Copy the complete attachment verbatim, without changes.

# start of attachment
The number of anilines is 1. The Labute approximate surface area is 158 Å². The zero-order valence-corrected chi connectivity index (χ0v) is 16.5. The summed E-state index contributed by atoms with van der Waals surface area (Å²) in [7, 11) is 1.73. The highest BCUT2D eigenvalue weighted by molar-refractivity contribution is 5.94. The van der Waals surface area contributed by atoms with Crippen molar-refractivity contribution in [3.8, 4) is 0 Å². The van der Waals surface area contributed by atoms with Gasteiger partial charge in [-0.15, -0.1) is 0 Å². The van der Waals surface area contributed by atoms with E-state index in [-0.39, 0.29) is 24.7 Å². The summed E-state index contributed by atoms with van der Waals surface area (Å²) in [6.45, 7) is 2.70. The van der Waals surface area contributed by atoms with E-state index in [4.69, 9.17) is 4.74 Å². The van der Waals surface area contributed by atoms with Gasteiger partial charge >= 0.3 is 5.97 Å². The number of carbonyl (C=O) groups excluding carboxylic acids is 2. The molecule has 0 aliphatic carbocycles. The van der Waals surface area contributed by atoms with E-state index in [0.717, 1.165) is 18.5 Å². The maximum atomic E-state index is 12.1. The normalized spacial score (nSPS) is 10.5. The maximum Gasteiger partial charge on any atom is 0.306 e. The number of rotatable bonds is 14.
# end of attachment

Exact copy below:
The number of anilines is 1. The Labute approximate surface area is 158 Å². The zero-order valence-corrected chi connectivity index (χ0v) is 16.5. The summed E-state index contributed by atoms with van der Waals surface area (Å²) in [7, 11) is 1.73. The highest BCUT2D eigenvalue weighted by molar-refractivity contribution is 5.94. The van der Waals surface area contributed by atoms with Crippen molar-refractivity contribution in [3.8, 4) is 0 Å². The van der Waals surface area contributed by atoms with Gasteiger partial charge in [-0.15, -0.1) is 0 Å². The van der Waals surface area contributed by atoms with E-state index in [-0.39, 0.29) is 24.7 Å². The summed E-state index contributed by atoms with van der Waals surface area (Å²) in [6.45, 7) is 2.70. The van der Waals surface area contributed by atoms with E-state index in [4.69, 9.17) is 4.74 Å². The van der Waals surface area contributed by atoms with Gasteiger partial charge >= 0.3 is 5.97 Å². The number of carbonyl (C=O) groups excluding carboxylic acids is 2. The molecule has 0 aliphatic carbocycles. The van der Waals surface area contributed by atoms with E-state index in [0.717, 1.165) is 18.5 Å². The maximum atomic E-state index is 12.1. The normalized spacial score (nSPS) is 10.5. The maximum Gasteiger partial charge on any atom is 0.306 e. The number of rotatable bonds is 14.